Leif Ove Andsnes Recital – 28th November

Lyric Pieces –
Evening in the Mountains, Op.68/4
Gade, Op.57/2
The Brook, Op.62/4
Phantom, Op.62/5
March of the Trolls, Op.54/3
At Your Feet, Op.68/3
Homesickness, Op.57/6
Sylph, Op.62/1
Cradle Song, Op.68/5
Wedding Day at Troldhaugen, Op.65/6
Ballade No.2 in B minor
Eight Landler (from D760)
Faschingsschwank aus Wien

Leif Ove Andsnes (piano)

Reviewed by: Ying Chang

Reviewed: 28 November, 2001
Venue: Barbican Hall, London

There is a prejudice of the modern age, believes Leif Ove Andsnes, that pieces of classical music must be in big chunks to be good. This recital was a polemic against such a theory – a showcase of jewelled miniatures, fleeting moments of inspiration, whimsies. Andsnes took this lightness seriously, giving each piece concentrated attention. Conversely, the bigger pieces, the Liszt and the first movement of the Schumann, were played in an episodic, dissected manner.

The fragment is a key concept in Romantic philosophy, the Romantics’ challenge to Enlightenment, to ’classical’ values. One did not have to have completeness to have structures – a moment of emotional truth was enough.Charles Rosen, for example, uses precisely this argument to show that modern interpretations of Schumann, as well as Schumann’s own afterthoughts, miss this point, and smooth out the rawness of the heart for the sake of the reassurances of traditional forms and harmonies. There was no danger Andsnes would fall into this particular trap.He speaks of Faschingsschwank as being like a trip through a circus – in each tent “something different is going on”. This was how he played the piece, making a conscious effort to vary the repeats in the first movement, breaking up the episodes, so that the unexpected appearance of the ’Marseilleise’ was a self-conscious fairground turn in itself, rather than something stealing unnoticed into sonata form. Equally, the ’Intermezzo’, with its echoes of the supernatural, esoteric world of Eichendorff, and its evocation of the Op.39 Liederkreis, which sets his poems, reminded very forcibly that this was Schumann’s last piano work before he embarked on the year of song-writing in 1840.

Andsnes had carefully chosen his programme. The Grieg pieces that preceded Liszt contained a number of echoes of Liszt’s Annees de Pelerinage (Book 1). Schubert and Schumann were linked too. The Landler not only prefigured his ’Death and the Maiden’ String Quartet and the Piano Sonata, D840, but also Schumann’s Papillons.Again, this is how the Romantics perceived formal unity – a tissue of suggestion and allusion that uncovers a truth deeper than can be stated by simple exposition.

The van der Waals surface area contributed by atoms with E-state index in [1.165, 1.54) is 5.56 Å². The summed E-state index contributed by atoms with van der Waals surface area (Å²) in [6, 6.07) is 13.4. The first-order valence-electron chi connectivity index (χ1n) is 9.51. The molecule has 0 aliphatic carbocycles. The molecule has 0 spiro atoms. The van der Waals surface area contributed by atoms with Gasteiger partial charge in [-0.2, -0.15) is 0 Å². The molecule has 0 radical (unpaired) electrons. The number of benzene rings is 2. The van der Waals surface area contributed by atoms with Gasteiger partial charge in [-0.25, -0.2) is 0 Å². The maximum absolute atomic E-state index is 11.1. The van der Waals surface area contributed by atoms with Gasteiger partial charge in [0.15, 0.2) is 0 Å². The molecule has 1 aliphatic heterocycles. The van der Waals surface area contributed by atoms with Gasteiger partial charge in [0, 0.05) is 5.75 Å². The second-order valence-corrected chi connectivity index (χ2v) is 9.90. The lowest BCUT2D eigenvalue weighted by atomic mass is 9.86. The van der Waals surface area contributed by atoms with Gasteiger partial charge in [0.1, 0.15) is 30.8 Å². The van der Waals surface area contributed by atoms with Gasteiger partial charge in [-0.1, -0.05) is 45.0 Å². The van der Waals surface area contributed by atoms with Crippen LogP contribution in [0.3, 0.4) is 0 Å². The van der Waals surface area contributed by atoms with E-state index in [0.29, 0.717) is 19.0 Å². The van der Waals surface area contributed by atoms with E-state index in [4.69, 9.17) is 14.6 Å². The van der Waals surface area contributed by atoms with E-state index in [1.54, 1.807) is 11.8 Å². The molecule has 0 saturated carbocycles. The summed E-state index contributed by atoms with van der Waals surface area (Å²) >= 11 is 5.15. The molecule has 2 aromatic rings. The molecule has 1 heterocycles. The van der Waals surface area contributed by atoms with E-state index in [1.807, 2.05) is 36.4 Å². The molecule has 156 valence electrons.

I have to question how much the detachment, even objectivity, of Andsnes’s playing was consistent with this Romantic view of the piano. His Liszt was at times charmless, fiercely differentiated between gruff drama and melting lyricism, his Schumann anxious to eschew frailty from heroic paragraphs and self-indulgence from reflective passages – it was easier to admire his pianism than love the music. Here is the central problem: the recital seemed a very intellectualised attempt to convey something the Romantics themselves considered as pure emotion.

Andsnes is about to record a CD of Grieg’s Lyric pieces on Grieg’s own piano (and in Grieg’s own living room) at Troldhaugen. He speaks of the ideally “transparent” qualities of this piano for interpreting Grieg, characteristic of his playing of this composer. The cool poetry of Andsnes’s Grieg was this recital’s highlight – an expert blend of technique, communication and affinity. While for pure imagination I would still turn to Gilels’s legendary DG recording, Andsnes has no equal for a sense of poise and proportion, self-contained image-painting and phrasal judgement. He knew when to let the music speak for itself – the middle section of the Trolls’ March, or the simplicity of Gade; the calm cadences of Homesickness, the expansive folk-dancing of Wedding Day, or the sympathetic mimicry of Niels Gade’s musical style – this was as the composer himself might have played.

Before criticising the thinking behind this recital, let me make it clear: Andsnes is indubitably one of the world’s leading pianists. He is technically commanding and always musically interesting. And yet … two days before this concert, Andsnes played the identical programme in Manchester, broadcast on Radio 3 in the evening in between. In the fragmented environment of the car, his recital charmed me completely. So would it in the salon or on CD. However, on the formal, brightly-lit stage of the Barbican Hall, these many jewels, pretty and perfect though they were, remained locked-away. Those Landler, wonderfully self-sufficient bagatelles when caught by chance, seemed too slight and intimate here – accidental moments of sentimental froth, not a felicitous encapsulation of heightened intensity. That’s the prejudice Andsnes is trying to counter!

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